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Co-authored with s_hathaway

As a head of IT responsible for running SAP Build internally at SAP, I’ve had the benefit of experiencing the setup and running of our citizen developer center of excellence for several years now, beginning back in the days when we first started out with stand-alone robotic process automation. Today, SAP Build boasts a complete toolset for low-code application development, process automation and business site creation.

I am often invited to present our experience and lessons learned to customers, and I have noticed that organizations that are just getting started with SAP Build have one major burning question – how to get started while ensuring good governance and project lifecycle management?

With this article I would like to shortly explain our internal governance setup and center of excellence for SAP Build, and some key lessons learned when working with citizen developers and low-code. However, this is an approach which is specific to SAP – it can be used as a reference, but every organization will need to determine for themselves what makes the most sense for their business and industry. A good framework for figuring that out can be found in the recent blog post by Sebastian Schroetel.

SAP Build Governance by SAP IT

So, let’s get into it. The spokes in our “SAP runs SAP Build” operations wheel include: Governance, Platform, Rollout, Hackathon / Buildathon, Pilots, Lifecycle Management, Compliance, Community & Support and Feedback.

SAP Runs SAP Build: Example Governance / CoE Approach


 

Of the spokes in the wheel above, the Lifecycle Management Process containing also different approval steps (e.g., by Business, IT, Security, and Compliance) should always be designed company specific. Smaller companies potentially require less governance, whereas bigger multi-national companies require a much more guided approach and more approval steps. Not to forget about highly regulated industries like pharmaceutical companies, which are facing numerous corporate requirements they must comply to.

At SAP, the IT management has stronger control over the Lifecycle Management Process, however, we also don’t over-engineer our approach for easier, low risk use cases. Instead, we offer four packages that citizen developers can leverage, from “Do it yourself” to the complete solution being provided by our team. The framework below presents how we do low-code development at SAP:


SAP Runs SAP: Low-code development lifecycle management and personas


 

Governance Lessons Learned from IT Management of SAP Build

Here is a list of valuable lessons-learned to keep in mind and to make the CoE and Lifecycle Management setup a success for your company but especially the Citizen Developers:

  • Low-code tools require product training (expectation management towards Citizen Developers) – oftentimes excited businesspeople want to jump in fast, but there are some learning prerequisite that ensure a successful development outcome

  • Business vs IT Language (fundamental IT terms and approaches to be explained in a simple way) – you need to communicate with businesspeople in their own language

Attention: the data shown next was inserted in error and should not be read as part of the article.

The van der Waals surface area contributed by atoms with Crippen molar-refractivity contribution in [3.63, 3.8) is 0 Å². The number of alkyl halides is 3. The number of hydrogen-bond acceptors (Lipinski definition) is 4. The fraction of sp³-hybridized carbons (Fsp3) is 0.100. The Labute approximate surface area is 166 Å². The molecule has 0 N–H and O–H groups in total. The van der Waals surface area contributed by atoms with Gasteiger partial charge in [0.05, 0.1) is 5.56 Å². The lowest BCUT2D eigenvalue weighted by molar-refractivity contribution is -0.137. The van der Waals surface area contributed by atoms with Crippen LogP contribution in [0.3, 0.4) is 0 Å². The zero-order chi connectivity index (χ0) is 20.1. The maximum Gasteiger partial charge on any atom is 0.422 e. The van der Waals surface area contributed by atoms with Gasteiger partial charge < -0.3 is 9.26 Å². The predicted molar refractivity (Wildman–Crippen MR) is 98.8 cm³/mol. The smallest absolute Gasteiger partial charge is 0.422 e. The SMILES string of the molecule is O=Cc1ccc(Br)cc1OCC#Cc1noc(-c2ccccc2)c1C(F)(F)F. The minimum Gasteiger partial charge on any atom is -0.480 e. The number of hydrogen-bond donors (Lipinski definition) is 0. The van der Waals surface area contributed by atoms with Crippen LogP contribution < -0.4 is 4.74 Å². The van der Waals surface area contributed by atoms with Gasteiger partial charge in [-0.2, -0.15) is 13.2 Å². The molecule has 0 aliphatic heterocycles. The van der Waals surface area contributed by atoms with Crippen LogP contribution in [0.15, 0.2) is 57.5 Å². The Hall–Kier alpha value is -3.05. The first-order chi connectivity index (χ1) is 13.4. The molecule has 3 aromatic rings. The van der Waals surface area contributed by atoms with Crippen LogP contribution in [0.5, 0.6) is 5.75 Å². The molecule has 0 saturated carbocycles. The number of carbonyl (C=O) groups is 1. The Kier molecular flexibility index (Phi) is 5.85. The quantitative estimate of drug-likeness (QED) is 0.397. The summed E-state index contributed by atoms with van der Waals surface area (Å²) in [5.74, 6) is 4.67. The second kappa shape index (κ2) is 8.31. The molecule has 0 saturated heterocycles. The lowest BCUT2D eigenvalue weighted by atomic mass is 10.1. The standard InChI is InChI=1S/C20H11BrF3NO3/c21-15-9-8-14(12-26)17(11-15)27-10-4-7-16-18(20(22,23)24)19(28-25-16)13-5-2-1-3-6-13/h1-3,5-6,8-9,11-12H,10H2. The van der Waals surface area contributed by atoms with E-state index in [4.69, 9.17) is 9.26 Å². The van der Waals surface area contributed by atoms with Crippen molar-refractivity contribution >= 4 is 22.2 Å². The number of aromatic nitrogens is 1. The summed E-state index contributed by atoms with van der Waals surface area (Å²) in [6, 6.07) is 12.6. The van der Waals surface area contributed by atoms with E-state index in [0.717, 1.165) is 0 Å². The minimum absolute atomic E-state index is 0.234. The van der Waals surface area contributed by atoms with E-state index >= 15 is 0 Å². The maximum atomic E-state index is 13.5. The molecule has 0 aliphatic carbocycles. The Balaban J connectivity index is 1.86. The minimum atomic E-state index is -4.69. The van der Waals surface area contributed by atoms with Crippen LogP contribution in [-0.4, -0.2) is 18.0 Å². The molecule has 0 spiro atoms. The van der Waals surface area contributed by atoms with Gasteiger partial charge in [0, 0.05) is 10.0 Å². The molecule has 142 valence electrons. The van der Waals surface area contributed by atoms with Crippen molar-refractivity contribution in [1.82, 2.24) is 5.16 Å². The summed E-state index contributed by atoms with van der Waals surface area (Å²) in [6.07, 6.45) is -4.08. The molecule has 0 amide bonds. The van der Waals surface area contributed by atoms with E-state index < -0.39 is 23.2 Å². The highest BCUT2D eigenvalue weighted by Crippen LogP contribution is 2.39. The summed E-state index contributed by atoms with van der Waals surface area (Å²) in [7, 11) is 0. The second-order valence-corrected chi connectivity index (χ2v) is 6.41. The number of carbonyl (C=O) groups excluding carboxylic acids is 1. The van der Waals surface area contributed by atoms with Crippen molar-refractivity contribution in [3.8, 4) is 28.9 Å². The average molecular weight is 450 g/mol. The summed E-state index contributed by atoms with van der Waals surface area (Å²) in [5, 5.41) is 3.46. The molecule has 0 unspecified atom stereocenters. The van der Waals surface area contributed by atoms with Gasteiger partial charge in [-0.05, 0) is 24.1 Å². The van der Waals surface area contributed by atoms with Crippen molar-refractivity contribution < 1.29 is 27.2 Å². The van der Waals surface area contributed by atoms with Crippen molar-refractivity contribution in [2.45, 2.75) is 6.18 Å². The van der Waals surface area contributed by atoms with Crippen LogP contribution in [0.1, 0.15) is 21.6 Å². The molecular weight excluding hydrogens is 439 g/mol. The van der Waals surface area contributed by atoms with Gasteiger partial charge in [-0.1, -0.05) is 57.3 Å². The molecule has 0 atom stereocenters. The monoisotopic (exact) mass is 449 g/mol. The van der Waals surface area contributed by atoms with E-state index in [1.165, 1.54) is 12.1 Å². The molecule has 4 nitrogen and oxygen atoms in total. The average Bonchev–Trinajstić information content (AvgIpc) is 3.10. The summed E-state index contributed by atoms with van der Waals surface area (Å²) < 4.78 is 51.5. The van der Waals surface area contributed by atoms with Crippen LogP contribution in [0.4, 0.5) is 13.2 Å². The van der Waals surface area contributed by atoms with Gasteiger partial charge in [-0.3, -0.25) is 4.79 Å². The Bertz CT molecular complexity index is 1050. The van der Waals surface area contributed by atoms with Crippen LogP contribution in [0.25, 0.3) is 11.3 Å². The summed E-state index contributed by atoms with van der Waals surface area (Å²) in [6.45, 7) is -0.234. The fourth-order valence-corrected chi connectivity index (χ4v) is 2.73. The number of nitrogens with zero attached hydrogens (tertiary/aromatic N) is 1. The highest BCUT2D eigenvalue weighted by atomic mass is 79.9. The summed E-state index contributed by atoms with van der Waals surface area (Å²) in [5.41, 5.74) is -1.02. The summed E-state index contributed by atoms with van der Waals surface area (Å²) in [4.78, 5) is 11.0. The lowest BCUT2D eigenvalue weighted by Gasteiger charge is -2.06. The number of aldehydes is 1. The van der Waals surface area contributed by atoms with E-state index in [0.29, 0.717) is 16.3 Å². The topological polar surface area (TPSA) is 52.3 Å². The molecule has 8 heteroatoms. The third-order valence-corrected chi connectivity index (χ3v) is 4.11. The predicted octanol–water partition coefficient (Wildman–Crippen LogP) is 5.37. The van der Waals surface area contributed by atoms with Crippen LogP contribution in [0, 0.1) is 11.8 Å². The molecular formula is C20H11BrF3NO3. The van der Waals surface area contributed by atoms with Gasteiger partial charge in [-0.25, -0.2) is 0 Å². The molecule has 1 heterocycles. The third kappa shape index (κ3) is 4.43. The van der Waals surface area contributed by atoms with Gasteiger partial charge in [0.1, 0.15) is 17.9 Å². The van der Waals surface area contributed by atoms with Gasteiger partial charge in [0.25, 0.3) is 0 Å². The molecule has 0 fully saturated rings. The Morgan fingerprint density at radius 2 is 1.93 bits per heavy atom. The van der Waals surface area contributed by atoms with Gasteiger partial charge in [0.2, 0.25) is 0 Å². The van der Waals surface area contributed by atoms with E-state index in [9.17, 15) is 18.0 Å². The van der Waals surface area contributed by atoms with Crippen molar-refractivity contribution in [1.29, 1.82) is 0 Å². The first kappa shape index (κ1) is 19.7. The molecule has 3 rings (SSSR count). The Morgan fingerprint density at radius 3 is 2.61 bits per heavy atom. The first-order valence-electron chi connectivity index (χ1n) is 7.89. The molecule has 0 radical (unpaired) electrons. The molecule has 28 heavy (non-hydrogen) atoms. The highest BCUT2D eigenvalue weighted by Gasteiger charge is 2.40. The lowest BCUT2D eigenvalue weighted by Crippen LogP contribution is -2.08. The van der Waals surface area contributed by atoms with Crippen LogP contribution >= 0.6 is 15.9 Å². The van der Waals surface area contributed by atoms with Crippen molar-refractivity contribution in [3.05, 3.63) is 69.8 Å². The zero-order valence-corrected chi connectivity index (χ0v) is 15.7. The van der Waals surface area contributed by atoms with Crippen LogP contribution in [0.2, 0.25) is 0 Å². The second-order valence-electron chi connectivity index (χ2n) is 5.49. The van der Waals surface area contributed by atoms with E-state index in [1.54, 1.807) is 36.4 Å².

• Isolated process views by Citizen Developers not seeing the big picture (e.g., missing E2E process knowledge, other already existing solutions) – in some cases this is okay, in other cases their idea might not make sense without the larger perspective

  • Lack of understanding of corporate requirements (Enterprise Architecture, Security & Compliance to be explained and trained) – some minimal understanding should be in place to ensure the citizen developer comprehends the consequences of non-compliance

  • Central Repository for Use Cases is required to ensure overview, traceability, and auditability

  • Citizen Developers need to be guided through the phases of the Lifecycle Process, ideally via automated approval workflows and community support

  • Missing Citizen Developer awareness for operations and support efforts (e.g., in case of business system changes, 24/7 help desk) – if the individual citizen developers in your organization do not want to care about monitoring and updates you will need a plan for that

  • Usability and scalability of internal approval processes, tools, and involved teams (ability to handle numerous Citizen Developer building use cases in an easy and timely manner with given resources – CoE should not become a “call center” – develop channels for peer-support)

  • Citizen Developer Training & Exam as entry point to Citizen Developer Community (enabling qualified discussions) – ensure a minimal qualification level to ensure quality

  • Ongoing Citizen Developer Community management and pro-active moderation required (updates on new product features and corporate requirements, events like hackathons, connecting different developer communities, etc.)

  • Start with smaller lines of business with well-established processes like Finance and HR to demonstrate quick wins, gather experience and further improve the approach


Finally, a holistic IT Governance approach for No, Low and Pro Code Development needs to be established within the company, ensuring a sustainable Enterprise Architecture based on clear roles and responsibilities.

As always, SAP is here to help SAP Builders on their low-code journey – to learn more about the products and low-code governance, follow our topic page on SAP Community.

What are your lessons learned when setting up low-code governance and a  center of excellence? Let’s have a discussion in the comments below…
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